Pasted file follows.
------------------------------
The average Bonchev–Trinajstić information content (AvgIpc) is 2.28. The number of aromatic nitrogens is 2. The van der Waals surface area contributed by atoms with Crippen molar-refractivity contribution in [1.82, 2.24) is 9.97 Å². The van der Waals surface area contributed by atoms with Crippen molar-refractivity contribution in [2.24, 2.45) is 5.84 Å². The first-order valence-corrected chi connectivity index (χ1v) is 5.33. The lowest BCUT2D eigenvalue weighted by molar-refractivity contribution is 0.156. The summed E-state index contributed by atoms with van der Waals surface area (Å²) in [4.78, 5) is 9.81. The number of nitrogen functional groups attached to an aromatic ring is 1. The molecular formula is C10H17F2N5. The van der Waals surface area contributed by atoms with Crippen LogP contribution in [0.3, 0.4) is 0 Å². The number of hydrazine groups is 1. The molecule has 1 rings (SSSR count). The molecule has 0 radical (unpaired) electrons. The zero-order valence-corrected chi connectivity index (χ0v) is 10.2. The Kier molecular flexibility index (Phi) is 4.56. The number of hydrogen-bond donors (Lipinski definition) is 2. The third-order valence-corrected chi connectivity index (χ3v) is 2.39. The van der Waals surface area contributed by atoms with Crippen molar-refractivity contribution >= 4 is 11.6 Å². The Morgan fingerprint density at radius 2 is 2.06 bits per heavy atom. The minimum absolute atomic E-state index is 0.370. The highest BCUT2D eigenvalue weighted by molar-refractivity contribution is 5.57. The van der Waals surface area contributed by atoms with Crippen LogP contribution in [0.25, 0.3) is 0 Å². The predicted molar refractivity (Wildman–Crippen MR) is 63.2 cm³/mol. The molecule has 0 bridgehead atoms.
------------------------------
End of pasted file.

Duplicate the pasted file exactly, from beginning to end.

The average Bonchev–Trinajstić information content (AvgIpc) is 2.28. The number of aromatic nitrogens is 2. The van der Waals surface area contributed by atoms with Crippen molar-refractivity contribution in [1.82, 2.24) is 9.97 Å². The van der Waals surface area contributed by atoms with Crippen molar-refractivity contribution in [2.24, 2.45) is 5.84 Å². The first-order valence-corrected chi connectivity index (χ1v) is 5.33. The lowest BCUT2D eigenvalue weighted by molar-refractivity contribution is 0.156. The summed E-state index contributed by atoms with van der Waals surface area (Å²) in [4.78, 5) is 9.81. The number of nitrogen functional groups attached to an aromatic ring is 1. The molecular formula is C10H17F2N5. The van der Waals surface area contributed by atoms with Crippen LogP contribution in [0.3, 0.4) is 0 Å². The number of hydrazine groups is 1. The molecule has 1 rings (SSSR count). The molecule has 0 radical (unpaired) electrons. The zero-order valence-corrected chi connectivity index (χ0v) is 10.2. The Kier molecular flexibility index (Phi) is 4.56. The number of hydrogen-bond donors (Lipinski definition) is 2. The third-order valence-corrected chi connectivity index (χ3v) is 2.39. The van der Waals surface area contributed by atoms with Crippen molar-refractivity contribution >= 4 is 11.6 Å². The Morgan fingerprint density at radius 2 is 2.06 bits per heavy atom. The minimum absolute atomic E-state index is 0.370. The highest BCUT2D eigenvalue weighted by molar-refractivity contribution is 5.57. The van der Waals surface area contributed by atoms with Crippen LogP contribution in [0.25, 0.3) is 0 Å². The predicted molar refractivity (Wildman–Crippen MR) is 63.2 cm³/mol. The molecule has 0 bridgehead atoms.